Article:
The International Energy Agency (IEA) in Paris revised downwards its annual global consumption estimates, and the news from the world's largest oil consuming economy continued to disappoint. ( Gulf )
But oil markets were underwhelmed as they kept their focus on the long-term future prospects for crude to guide nearby contract valuations; and the future is decidedly bullish.
Traders know that the IEA and similar agencies fail to consider the fear factor in oil prices, which is estimated to be as high as $18-$24 a barrel.
With the world holding its collective breath in anticipation of more warnings from Washington regarding Iran, and with new nationalisation rumblings in Russian oil and gas fields, crude markets had little incentive to retrench, with Nymex WTI ending up $3.91 for the week, at $110.14.
ICE Brent also ended up $3.85 at $108.75. The Opec basket gained $6.37 for the week ending at $103.74, and the DME Oman gained $5.75 to close out the week at $103, giving further cursory evidence of increasing price leadership by the heavy sours in benchmarking the world's crude streams.
Some energy pundits blamed crude's price gains for the week on the falling dollar against the euro. But while hitting new lows, the dollar only fell by about 1.2 per cent, while regional crude prices increased by over six per cent, forcing us to look elsewhere to understand crude price behaviour.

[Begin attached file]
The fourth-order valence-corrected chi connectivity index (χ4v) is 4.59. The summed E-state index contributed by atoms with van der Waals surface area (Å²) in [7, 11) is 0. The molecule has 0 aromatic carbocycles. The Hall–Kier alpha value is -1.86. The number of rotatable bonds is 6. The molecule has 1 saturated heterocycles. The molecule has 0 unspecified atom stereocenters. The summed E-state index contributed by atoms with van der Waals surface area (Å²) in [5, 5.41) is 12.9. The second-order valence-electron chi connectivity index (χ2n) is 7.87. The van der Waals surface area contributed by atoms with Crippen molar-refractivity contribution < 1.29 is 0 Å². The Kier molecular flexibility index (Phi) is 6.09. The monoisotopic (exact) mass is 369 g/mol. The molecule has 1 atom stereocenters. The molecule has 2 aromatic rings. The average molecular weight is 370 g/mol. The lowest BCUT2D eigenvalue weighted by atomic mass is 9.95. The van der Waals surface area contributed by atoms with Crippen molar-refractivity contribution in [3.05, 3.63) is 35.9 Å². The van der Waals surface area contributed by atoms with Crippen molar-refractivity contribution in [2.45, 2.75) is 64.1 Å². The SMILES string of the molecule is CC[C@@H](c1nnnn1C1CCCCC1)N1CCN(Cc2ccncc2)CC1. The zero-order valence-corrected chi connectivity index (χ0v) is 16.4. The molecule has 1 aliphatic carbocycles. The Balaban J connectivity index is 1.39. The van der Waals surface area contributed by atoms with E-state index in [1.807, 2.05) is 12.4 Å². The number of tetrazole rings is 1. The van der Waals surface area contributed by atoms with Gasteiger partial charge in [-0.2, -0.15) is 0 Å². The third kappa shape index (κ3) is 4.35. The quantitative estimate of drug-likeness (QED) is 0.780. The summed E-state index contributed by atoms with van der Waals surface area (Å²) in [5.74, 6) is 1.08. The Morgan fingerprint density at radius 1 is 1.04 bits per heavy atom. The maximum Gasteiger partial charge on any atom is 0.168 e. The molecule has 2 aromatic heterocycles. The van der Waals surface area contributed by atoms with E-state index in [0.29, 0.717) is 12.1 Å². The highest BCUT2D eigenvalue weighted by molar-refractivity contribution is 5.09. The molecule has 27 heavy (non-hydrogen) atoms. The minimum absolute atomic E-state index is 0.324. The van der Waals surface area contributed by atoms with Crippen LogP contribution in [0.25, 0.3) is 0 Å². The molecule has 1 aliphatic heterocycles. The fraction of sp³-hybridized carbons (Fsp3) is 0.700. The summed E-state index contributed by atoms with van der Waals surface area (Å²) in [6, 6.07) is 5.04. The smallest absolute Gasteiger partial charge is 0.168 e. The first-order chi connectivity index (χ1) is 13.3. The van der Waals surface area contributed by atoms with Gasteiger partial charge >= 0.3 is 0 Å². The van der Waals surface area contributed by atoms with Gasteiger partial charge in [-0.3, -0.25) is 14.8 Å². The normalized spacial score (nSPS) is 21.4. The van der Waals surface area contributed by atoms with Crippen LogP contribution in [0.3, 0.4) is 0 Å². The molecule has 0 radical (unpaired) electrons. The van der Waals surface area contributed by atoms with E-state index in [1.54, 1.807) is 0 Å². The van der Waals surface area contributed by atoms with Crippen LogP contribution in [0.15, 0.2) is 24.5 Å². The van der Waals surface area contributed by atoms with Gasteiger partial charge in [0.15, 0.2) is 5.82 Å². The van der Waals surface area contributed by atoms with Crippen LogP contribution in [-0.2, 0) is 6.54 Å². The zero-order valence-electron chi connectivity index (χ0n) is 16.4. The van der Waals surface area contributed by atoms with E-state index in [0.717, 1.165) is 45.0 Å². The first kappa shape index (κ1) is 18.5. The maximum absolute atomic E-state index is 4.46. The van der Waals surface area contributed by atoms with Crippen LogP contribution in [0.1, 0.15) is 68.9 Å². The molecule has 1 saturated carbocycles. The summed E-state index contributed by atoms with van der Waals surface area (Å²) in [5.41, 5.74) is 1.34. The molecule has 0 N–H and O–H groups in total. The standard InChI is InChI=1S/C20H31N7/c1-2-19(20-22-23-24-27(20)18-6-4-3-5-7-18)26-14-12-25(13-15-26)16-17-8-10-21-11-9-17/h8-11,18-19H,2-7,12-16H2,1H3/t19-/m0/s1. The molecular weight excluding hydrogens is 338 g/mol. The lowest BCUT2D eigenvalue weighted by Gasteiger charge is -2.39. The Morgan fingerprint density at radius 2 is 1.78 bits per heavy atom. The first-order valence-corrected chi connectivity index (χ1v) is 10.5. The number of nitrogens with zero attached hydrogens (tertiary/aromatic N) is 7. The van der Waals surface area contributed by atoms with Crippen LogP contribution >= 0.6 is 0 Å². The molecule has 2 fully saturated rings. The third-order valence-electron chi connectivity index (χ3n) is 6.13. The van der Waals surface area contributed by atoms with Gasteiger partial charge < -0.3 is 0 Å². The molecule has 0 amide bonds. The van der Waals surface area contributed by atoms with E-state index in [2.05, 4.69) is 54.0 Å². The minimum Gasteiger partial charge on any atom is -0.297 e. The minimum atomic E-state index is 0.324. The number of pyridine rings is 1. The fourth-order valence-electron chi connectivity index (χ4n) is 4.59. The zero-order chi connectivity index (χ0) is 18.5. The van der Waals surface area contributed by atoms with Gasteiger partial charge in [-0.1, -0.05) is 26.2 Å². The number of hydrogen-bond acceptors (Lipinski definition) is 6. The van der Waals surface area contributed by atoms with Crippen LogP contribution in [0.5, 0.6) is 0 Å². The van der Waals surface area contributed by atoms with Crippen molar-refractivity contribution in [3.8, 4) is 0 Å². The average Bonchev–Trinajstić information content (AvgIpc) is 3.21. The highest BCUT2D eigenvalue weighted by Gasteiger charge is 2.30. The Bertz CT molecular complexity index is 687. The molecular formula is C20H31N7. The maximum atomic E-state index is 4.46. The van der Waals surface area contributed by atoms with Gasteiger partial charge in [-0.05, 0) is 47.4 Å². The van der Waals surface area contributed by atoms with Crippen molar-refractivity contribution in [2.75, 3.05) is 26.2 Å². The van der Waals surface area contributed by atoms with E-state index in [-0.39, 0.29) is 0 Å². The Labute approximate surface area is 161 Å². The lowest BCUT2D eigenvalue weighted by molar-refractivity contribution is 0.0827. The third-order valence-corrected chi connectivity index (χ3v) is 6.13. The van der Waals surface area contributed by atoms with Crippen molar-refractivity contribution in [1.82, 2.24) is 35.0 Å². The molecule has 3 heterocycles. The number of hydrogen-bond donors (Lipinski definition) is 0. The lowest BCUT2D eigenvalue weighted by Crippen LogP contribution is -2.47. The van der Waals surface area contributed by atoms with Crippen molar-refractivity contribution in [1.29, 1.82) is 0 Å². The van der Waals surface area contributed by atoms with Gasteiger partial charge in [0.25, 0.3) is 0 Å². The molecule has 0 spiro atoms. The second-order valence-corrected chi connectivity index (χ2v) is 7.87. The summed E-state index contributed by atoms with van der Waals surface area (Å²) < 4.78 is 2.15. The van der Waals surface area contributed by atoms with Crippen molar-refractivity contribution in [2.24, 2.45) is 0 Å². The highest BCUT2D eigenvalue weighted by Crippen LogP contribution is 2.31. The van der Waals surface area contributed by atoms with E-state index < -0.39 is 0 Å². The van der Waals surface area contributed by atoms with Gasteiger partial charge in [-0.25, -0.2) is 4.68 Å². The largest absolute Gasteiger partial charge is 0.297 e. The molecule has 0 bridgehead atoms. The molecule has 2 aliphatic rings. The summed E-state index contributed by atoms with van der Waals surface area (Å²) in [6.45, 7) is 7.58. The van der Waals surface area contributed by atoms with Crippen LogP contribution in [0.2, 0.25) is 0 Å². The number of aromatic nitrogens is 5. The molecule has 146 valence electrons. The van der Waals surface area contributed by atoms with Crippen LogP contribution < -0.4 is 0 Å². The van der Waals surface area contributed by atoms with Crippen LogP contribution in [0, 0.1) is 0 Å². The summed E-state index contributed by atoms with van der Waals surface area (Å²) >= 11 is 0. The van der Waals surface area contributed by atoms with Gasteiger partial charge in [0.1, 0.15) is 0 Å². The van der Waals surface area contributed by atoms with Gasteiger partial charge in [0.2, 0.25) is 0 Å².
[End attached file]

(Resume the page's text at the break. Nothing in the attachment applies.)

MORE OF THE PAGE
Long run bullishness appears to be increasingly influential on current prices: a worsening geopolitical climate north of the Persian Gulf, unencumbered China demand, and potentially serious supply difficulties beginning to emerge in Russia, the world's second largest oil exporter - all this is causing crude prices to solidify at levels high relative to current daily oil demand and supply realities.
The benchmark Nymex natural gas closed the week at $10.89 per million btu, an increase of $1.57 or about 17 per cent, up on continued colder weather in the US northeast and in anticipation of more demand to come as communities block new coal-powered plant construction to cover energy demand increases.
Net short options and futures in natural gas were slightly reduced for the week, signalling that traders are expecting prices to firm up at current levels.
Local gas markets continued to hear of tightening supplies likely near term. Available regional export gas is mostly already spoken for, making anticipated energy demand increases harder to cover.
Qatar's recent announcement of a moratorium on any new export contracts and Iranian geopolitical uncertainties can only add upward pressure on regional gas contract prices.